Apr
14

The Ghost of Holidays Past

By

Happy belated Easter, everyone. Easter is one of those strange holidays in my life that doesn’t really feel much like a holiday anymore. Truth be told, all holidays are different now that my grandmother is gone. She was the queen of holidays, our family matriarch who made sure every holiday was special. They were events. There were carefully planned menus, and traditions, and people. Lots of people.

I am sure my childhood memory fails me, and I suppose it’s natural to glorify things and remember just the good stuff, but I loved the holidays. My memories are like those old photographs that you see — snapshots of moments and scenes that are yellowed and faded by time and fragmented by a memory too young to appreciate or remember all the scenes outside of the camera lens.

What I wouldn’t give to be visited by the ghost of holidays past like Ebeneezer Scrooge. To hover above it all watching the events unfold before me and come into perfect focus so that I could soak in every detail. To see my grandmother smiling and orchestrating the day, and my grandfather laughing. To smell my uncle Sonny’s cooking and the mix of heavy cigarette smoke and marinara sauce. To hear the din of my great aunts arguing and the porch door slamming as my uncles play lawn darts or bocce ball at a Forth of July picnic. To watch my cousins scrambling for Easter eggs. To feel the anticipation of waiting for Santa to barge through my grandparents’ basement door with a sack full of gifts.

Nope, they don’t make holidays like those anymore, and on days like yesterday when I spend the holiday with only my husband and my daughter, I’m reminded of that all too well. I miss those huge gatherings with my tons of relatives. Some relatives were close and well-known to me. Others were distant cousins or aunts and uncles I would only ever see on holidays. But for holidays, we were together. That was what mattered.

One of the saddest days of my life was the day my grandparents’ house was sold after they were both gone. I have no doubt that selling it was one of the most difficult things my mom and uncle had to do, because with the house went a huge piece of our family traditions. I think we all mourn its loss. And I mourn the memories that my daughter will never have. I will tell her stories, but it won’t be the same. She will never meet her great grandparents or taste my grandmother’s lemon meringue pie. She will never know people who were so very special to me, like my Aunt Millie and Uncle Armand and her cousin Daniel.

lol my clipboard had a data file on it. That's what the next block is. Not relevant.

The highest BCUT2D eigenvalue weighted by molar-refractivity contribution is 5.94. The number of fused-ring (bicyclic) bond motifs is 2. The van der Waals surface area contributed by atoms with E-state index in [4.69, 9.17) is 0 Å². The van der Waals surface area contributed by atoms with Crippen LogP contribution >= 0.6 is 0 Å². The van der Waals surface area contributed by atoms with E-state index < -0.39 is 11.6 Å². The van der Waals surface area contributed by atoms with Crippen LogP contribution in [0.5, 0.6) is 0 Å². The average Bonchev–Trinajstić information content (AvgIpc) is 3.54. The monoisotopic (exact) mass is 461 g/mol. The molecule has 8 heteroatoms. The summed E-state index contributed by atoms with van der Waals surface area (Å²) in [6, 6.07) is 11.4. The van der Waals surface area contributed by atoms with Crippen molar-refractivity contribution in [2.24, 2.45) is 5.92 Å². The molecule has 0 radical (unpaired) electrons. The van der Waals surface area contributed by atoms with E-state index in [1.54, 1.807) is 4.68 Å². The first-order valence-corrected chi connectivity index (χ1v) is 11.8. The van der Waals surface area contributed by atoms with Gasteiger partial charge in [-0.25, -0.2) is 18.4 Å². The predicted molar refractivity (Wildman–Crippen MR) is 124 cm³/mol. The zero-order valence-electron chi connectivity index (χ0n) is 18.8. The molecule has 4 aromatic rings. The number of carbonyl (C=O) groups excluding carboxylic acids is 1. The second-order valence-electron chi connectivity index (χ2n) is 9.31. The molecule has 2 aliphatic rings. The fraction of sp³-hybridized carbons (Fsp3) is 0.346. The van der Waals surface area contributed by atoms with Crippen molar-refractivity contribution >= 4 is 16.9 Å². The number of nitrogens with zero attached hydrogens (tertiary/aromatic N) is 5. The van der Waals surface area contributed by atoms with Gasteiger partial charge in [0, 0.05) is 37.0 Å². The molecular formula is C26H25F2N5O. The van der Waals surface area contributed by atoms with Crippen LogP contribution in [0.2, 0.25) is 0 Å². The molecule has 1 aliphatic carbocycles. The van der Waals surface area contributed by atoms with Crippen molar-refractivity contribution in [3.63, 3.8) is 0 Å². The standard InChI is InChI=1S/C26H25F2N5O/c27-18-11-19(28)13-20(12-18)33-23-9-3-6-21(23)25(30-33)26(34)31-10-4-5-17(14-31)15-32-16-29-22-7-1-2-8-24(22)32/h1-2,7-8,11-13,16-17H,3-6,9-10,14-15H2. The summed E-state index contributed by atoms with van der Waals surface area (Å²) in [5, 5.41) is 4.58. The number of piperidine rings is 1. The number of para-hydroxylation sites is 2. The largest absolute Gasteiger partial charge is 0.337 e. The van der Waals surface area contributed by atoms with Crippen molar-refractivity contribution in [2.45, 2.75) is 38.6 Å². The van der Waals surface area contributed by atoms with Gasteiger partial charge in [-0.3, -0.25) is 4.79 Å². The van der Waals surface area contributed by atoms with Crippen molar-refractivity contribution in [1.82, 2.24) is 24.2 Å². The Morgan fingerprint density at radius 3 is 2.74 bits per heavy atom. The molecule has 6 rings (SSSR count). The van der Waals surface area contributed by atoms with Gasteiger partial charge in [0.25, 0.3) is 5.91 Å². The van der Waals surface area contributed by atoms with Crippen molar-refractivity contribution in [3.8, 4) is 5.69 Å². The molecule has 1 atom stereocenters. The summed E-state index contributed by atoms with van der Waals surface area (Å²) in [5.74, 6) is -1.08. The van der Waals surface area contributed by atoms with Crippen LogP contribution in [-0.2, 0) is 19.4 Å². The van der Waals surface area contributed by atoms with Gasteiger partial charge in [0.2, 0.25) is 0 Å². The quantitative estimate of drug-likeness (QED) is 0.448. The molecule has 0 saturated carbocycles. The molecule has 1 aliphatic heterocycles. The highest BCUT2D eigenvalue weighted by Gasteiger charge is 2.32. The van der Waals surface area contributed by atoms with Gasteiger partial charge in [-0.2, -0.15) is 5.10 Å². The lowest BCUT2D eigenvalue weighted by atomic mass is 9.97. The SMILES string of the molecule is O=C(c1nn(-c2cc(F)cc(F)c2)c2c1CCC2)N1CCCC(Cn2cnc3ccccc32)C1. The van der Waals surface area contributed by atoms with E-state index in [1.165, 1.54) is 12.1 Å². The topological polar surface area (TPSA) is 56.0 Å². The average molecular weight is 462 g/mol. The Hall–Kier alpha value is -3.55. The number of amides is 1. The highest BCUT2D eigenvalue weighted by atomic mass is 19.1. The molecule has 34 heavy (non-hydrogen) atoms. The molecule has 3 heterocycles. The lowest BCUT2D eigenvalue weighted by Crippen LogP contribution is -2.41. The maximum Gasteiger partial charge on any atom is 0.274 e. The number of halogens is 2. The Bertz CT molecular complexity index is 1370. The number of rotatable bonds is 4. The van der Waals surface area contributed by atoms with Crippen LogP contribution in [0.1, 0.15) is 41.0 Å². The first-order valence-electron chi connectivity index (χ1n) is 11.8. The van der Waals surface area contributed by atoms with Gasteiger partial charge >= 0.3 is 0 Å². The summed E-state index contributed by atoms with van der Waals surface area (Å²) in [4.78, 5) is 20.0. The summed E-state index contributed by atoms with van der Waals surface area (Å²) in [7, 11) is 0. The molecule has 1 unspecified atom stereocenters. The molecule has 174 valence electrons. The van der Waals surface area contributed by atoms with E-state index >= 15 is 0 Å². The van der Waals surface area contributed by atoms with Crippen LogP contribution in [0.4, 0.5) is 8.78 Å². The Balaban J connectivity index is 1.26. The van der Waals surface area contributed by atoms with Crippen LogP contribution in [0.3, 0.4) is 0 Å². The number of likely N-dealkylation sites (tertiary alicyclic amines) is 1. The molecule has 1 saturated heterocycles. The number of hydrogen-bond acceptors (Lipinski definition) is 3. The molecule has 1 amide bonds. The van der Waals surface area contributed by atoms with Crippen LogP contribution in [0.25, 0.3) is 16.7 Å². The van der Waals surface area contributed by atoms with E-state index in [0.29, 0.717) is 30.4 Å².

For a time, I wanted so much for my daughter to have the experiences that I did growing up, that I very seriously wanted to buy my grandparents’ house and move in and resurrect the old traditions. But I know that’s not possible even if I did get the house back again. Time hides in the shadows and sometimes tiptoes and sometimes lurches forward when we’re not looking. Things change. New generations take their place, and new traditions and new memories are born.

So I have had to come to terms with the fact that while my daughter will not have those memories, she will have her own. She will be no less loved by the family and friends around her. I remember that we have new traditions and new memories, and even more are just beyond the horizon. While they may not be the same as mine, they will be hers. And with any luck, they will be filled with the same happiness and love and laughter. She will have her own stories to tell. As for me? Well, I’m still holding fast to mine.

Comments

  1. trogdor says:

    Good post! I like the surprise transition to the last two paragraphs. And isn’t it wonderful and empowering to know that you will influence so much of what those memories and traditions will be for your little girl? Fantastic!

  2. Irene says:

    When grandma and grandpa died I tried so hard to maintain some of the traditions – it just is not possible in many many ways. And I have so often said to dad, “I’m sorry our kids couldn’t know what the 50’s were about” (OF COURSE!) And, as you pointed out, memories are selective. But, I think you realize, or hope you do, that while holidays and family affairs are different, it doesn’t mean they aren’t good. Charlie will know happy, joyous occasions – she just won’t know yours. (but Uncle Carl does have a little something planned for the family reunion).

  3. Helene88 says:

    I remember Melissa, who was always 25 years old, saying to me shortly after we moved to California…. “Mommy, how will I have traditions if you CHANGE the way we do Christmas at Grandma’s, even if we aren’t there?” See, I was going to do away with all the old “stuff” because, after all, we were the only ones in California. I thought maybe I’d start new ones but really? I probably wouldn’t have had ANY had this 5 year old child not reminded me how important traditions are. So yes, Charlie will have her own memories of her holidays. But who’s to say you can’t weave some of your memories into hers? I’m all about family, you know that, and I’m so grateful that little kid sensed how important it would be to me in the future to have her holding on to some of the same stuff! And while they will never be “exactly the same” you can keep some of it alive for ever, for HER to pass on someday too!